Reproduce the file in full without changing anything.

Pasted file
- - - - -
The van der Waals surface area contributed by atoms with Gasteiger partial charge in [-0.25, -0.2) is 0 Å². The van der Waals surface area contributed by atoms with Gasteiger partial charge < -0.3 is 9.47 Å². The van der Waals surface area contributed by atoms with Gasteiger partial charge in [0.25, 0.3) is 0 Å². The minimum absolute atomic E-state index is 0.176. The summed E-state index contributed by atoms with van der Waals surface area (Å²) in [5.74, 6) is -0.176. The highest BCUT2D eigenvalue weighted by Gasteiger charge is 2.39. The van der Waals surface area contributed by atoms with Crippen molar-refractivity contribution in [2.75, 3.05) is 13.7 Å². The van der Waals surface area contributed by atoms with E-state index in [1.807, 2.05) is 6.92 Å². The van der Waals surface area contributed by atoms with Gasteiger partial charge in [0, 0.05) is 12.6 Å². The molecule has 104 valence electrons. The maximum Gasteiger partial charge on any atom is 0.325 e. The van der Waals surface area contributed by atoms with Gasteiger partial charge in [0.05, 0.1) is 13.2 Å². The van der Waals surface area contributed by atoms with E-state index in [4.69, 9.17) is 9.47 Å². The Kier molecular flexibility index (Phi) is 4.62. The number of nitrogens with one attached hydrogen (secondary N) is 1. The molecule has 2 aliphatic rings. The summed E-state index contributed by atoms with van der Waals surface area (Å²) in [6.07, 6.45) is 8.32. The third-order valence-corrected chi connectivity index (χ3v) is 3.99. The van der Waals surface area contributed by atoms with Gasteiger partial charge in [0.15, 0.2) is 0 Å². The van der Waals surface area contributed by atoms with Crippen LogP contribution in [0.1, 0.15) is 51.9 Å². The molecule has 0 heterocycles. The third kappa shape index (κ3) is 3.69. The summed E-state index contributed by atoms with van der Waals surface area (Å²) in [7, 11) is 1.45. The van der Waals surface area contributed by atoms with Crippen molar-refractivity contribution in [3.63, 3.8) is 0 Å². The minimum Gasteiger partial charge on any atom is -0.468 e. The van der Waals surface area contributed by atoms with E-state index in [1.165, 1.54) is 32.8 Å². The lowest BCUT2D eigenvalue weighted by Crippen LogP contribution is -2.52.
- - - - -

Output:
The van der Waals surface area contributed by atoms with Gasteiger partial charge in [-0.25, -0.2) is 0 Å². The van der Waals surface area contributed by atoms with Gasteiger partial charge < -0.3 is 9.47 Å². The van der Waals surface area contributed by atoms with Gasteiger partial charge in [0.25, 0.3) is 0 Å². The minimum absolute atomic E-state index is 0.176. The summed E-state index contributed by atoms with van der Waals surface area (Å²) in [5.74, 6) is -0.176. The highest BCUT2D eigenvalue weighted by Gasteiger charge is 2.39. The van der Waals surface area contributed by atoms with Crippen molar-refractivity contribution in [2.75, 3.05) is 13.7 Å². The van der Waals surface area contributed by atoms with E-state index in [1.807, 2.05) is 6.92 Å². The van der Waals surface area contributed by atoms with Gasteiger partial charge in [0, 0.05) is 12.6 Å². The molecule has 104 valence electrons. The maximum Gasteiger partial charge on any atom is 0.325 e. The van der Waals surface area contributed by atoms with Gasteiger partial charge in [0.05, 0.1) is 13.2 Å². The van der Waals surface area contributed by atoms with E-state index in [4.69, 9.17) is 9.47 Å². The Kier molecular flexibility index (Phi) is 4.62. The number of nitrogens with one attached hydrogen (secondary N) is 1. The molecule has 2 aliphatic rings. The summed E-state index contributed by atoms with van der Waals surface area (Å²) in [6.07, 6.45) is 8.32. The third-order valence-corrected chi connectivity index (χ3v) is 3.99. The van der Waals surface area contributed by atoms with Gasteiger partial charge in [0.15, 0.2) is 0 Å². The van der Waals surface area contributed by atoms with Crippen LogP contribution in [0.1, 0.15) is 51.9 Å². The molecule has 0 heterocycles. The third kappa shape index (κ3) is 3.69. The summed E-state index contributed by atoms with van der Waals surface area (Å²) in [7, 11) is 1.45. The van der Waals surface area contributed by atoms with Crippen molar-refractivity contribution in [3.63, 3.8) is 0 Å². The minimum Gasteiger partial charge on any atom is -0.468 e. The van der Waals surface area contributed by atoms with E-state index in [1.165, 1.54) is 32.8 Å². The lowest BCUT2D eigenvalue weighted by Crippen LogP contribution is -2.52.